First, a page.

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By Sam Alaaeddin

Navigating the new norm: Australia’s evolving retirement age

The landscape of retirement in Australia is shifting.

Thanks to COVID-19, many Australians postponed their transition into their golden years.

Recent figures, however, are indicating a significant trend: we've possibly reached the peak retirement age.

A gradual increase has been observed over the decades in the age of retirement

In an article published in the AFR, a latest study from KPMG pinpoints the current figures at 66.2 years for men and 64.8 for women.

Compare this to 2004, when men retired at 63.5 and women at 61.8.

Expected Retirement Age

What's driving this change?

A move away from physically demanding jobs, healthier labour market conditions, and the recent uptick in remote work are key factors.

But, KPMG's experts suggest we've likely hit the ceiling.

The expected retirement age may not push past the current 65 and 66 marks.

Even with a robust job market, there seems to be a natural plateau forming in how long we can expect our workforce to delay retirement.

Interestingly, a report by Colonial First State, due later this month, echoes these findings.

It turns out that retiring by choice is less common than you might think – only 33% of Australians do so.

Health issues, partner concerns, and redundancies are more frequent retirement triggers.

What are the implications of these findings?

According to the AFR article, with Treasury warnings about the doubling of the 65-plus age group in the next four decades, the implications are significant.

More Australians will struggle with the increasing healthcare costs.

However, a delayed retirement age has its perks.

According to economist Terry Rawnsley, businesses benefit from extended access to skilled workers, and the government enjoys a prolonged tax revenue from these individuals.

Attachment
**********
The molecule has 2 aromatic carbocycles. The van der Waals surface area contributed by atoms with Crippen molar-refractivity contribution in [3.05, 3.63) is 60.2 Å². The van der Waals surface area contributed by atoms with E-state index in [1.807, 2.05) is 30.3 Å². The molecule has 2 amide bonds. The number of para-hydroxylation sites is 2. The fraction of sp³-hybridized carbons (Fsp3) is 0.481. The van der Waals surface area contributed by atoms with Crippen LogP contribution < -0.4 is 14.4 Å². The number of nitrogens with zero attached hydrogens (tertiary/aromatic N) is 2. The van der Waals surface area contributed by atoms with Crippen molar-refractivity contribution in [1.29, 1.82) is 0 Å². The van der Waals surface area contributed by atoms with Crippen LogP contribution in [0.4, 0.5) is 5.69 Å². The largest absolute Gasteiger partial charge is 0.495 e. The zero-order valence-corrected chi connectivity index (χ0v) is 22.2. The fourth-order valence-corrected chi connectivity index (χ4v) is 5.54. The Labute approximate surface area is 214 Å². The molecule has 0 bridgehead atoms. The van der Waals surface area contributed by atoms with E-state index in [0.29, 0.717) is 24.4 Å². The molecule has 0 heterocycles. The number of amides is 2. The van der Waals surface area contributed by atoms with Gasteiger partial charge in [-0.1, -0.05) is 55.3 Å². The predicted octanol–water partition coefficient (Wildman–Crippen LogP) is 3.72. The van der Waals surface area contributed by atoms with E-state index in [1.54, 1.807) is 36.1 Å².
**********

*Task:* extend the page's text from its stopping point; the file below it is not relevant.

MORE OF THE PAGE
Rewinding back to the 1970s, men typically retired at 66.3 and had about five more years to live.


Fast forward to today, and the scenario is vastly different.

Many are 'retiring' at similar ages but continue to engage in some form of work, living an additional 20 years post-retirement.

This extended workforce participation could help ease the tax burden on younger generations.

Remember, Australians typically can tap into their super from age 60 and start receiving an age pension at 67.

Rawnsley notes the surprising halt in the rise of retirement age over the last year, especially post-COVID, indicating a complex interplay of social and economic factors in determining when Australians retire.

In essence, every additional year people work past 65 is a boon.

It enlarges the tax pool and lessens the financial load on subsequent generations.

Each uptick in retirement age should be a positive sign for the younger population, witnessing the older generations contributing longer.

About Sam Alaaeddin With well over a decade's experience in asset and wealth management, Sam is an Elite Wealth Planner at Metropole and leverages his expertise to help clients achieve their wealth management goals. He holds a bachelor’s degree in law and commerce (Finance) and a Diploma in Financial Planning.
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